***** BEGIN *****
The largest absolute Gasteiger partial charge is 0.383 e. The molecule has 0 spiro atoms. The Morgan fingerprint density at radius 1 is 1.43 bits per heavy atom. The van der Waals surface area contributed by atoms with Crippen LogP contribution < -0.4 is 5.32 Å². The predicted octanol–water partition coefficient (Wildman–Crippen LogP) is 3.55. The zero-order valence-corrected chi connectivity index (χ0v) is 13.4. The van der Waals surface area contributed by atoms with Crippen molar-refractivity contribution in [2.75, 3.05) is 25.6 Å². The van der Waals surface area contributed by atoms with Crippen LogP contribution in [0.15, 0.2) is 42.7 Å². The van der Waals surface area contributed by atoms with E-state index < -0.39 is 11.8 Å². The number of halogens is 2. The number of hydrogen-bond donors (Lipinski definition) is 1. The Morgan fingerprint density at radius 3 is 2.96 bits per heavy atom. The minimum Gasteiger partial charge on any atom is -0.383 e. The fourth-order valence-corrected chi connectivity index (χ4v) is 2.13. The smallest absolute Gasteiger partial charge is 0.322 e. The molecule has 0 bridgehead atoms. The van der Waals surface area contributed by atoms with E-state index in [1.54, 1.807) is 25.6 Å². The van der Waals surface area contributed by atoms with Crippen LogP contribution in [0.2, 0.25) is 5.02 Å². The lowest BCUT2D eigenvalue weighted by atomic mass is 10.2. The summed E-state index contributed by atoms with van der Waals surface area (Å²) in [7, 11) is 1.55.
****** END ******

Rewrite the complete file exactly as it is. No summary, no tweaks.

The largest absolute Gasteiger partial charge is 0.383 e. The molecule has 0 spiro atoms. The Morgan fingerprint density at radius 1 is 1.43 bits per heavy atom. The van der Waals surface area contributed by atoms with Crippen LogP contribution < -0.4 is 5.32 Å². The predicted octanol–water partition coefficient (Wildman–Crippen LogP) is 3.55. The zero-order valence-corrected chi connectivity index (χ0v) is 13.4. The van der Waals surface area contributed by atoms with Crippen molar-refractivity contribution in [2.75, 3.05) is 25.6 Å². The van der Waals surface area contributed by atoms with Crippen LogP contribution in [0.15, 0.2) is 42.7 Å². The van der Waals surface area contributed by atoms with E-state index < -0.39 is 11.8 Å². The number of halogens is 2. The number of hydrogen-bond donors (Lipinski definition) is 1. The Morgan fingerprint density at radius 3 is 2.96 bits per heavy atom. The minimum Gasteiger partial charge on any atom is -0.383 e. The fourth-order valence-corrected chi connectivity index (χ4v) is 2.13. The smallest absolute Gasteiger partial charge is 0.322 e. The molecule has 0 bridgehead atoms. The van der Waals surface area contributed by atoms with E-state index in [1.54, 1.807) is 25.6 Å². The van der Waals surface area contributed by atoms with Crippen LogP contribution in [0.2, 0.25) is 5.02 Å². The lowest BCUT2D eigenvalue weighted by atomic mass is 10.2. The summed E-state index contributed by atoms with van der Waals surface area (Å²) in [7, 11) is 1.55.